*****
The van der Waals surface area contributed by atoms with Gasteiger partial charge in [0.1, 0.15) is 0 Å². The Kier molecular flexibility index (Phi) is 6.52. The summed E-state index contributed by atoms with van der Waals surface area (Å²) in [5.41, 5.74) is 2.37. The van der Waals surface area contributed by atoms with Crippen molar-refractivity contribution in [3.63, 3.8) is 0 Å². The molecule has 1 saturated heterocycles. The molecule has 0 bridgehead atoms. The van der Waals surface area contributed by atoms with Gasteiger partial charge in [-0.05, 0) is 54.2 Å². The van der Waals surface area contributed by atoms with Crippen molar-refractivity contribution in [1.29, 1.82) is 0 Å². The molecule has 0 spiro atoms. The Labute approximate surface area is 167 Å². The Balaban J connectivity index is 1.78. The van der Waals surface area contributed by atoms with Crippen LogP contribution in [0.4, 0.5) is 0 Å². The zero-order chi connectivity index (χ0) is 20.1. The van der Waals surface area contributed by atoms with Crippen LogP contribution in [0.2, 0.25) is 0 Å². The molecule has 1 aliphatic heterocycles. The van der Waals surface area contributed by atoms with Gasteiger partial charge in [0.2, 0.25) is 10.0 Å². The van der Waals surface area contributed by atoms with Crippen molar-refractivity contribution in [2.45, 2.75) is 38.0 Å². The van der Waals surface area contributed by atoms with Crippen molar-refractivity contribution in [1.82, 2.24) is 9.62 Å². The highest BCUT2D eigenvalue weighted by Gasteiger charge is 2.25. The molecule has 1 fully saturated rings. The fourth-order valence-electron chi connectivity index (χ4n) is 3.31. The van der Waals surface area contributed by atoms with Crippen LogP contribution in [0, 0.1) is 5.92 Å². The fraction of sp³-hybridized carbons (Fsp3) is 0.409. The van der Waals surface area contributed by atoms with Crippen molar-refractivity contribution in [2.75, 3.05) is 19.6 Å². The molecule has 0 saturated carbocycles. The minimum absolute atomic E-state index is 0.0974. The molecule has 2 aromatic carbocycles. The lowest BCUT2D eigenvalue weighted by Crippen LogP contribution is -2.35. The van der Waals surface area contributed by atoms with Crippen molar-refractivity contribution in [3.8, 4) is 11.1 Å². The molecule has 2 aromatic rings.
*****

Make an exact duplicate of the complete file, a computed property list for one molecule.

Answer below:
The van der Waals surface area contributed by atoms with Gasteiger partial charge in [0.1, 0.15) is 0 Å². The Kier molecular flexibility index (Phi) is 6.52. The summed E-state index contributed by atoms with van der Waals surface area (Å²) in [5.41, 5.74) is 2.37. The van der Waals surface area contributed by atoms with Crippen molar-refractivity contribution in [3.63, 3.8) is 0 Å². The molecule has 1 saturated heterocycles. The molecule has 0 bridgehead atoms. The van der Waals surface area contributed by atoms with Gasteiger partial charge in [-0.05, 0) is 54.2 Å². The van der Waals surface area contributed by atoms with Crippen molar-refractivity contribution in [1.29, 1.82) is 0 Å². The molecule has 0 spiro atoms. The Labute approximate surface area is 167 Å². The Balaban J connectivity index is 1.78. The van der Waals surface area contributed by atoms with Crippen LogP contribution in [0.4, 0.5) is 0 Å². The zero-order chi connectivity index (χ0) is 20.1. The van der Waals surface area contributed by atoms with Crippen LogP contribution in [0.2, 0.25) is 0 Å². The molecule has 1 aliphatic heterocycles. The van der Waals surface area contributed by atoms with Gasteiger partial charge in [0.2, 0.25) is 10.0 Å². The van der Waals surface area contributed by atoms with Crippen molar-refractivity contribution in [2.45, 2.75) is 38.0 Å². The van der Waals surface area contributed by atoms with Crippen molar-refractivity contribution in [1.82, 2.24) is 9.62 Å². The highest BCUT2D eigenvalue weighted by Gasteiger charge is 2.25. The molecule has 1 fully saturated rings. The fourth-order valence-electron chi connectivity index (χ4n) is 3.31. The van der Waals surface area contributed by atoms with Crippen LogP contribution in [0, 0.1) is 5.92 Å². The fraction of sp³-hybridized carbons (Fsp3) is 0.409. The van der Waals surface area contributed by atoms with Crippen molar-refractivity contribution in [2.75, 3.05) is 19.6 Å². The molecule has 0 saturated carbocycles. The minimum absolute atomic E-state index is 0.0974. The molecule has 2 aromatic carbocycles. The lowest BCUT2D eigenvalue weighted by Crippen LogP contribution is -2.35. The van der Waals surface area contributed by atoms with Crippen molar-refractivity contribution in [3.8, 4) is 11.1 Å². The molecule has 2 aromatic rings.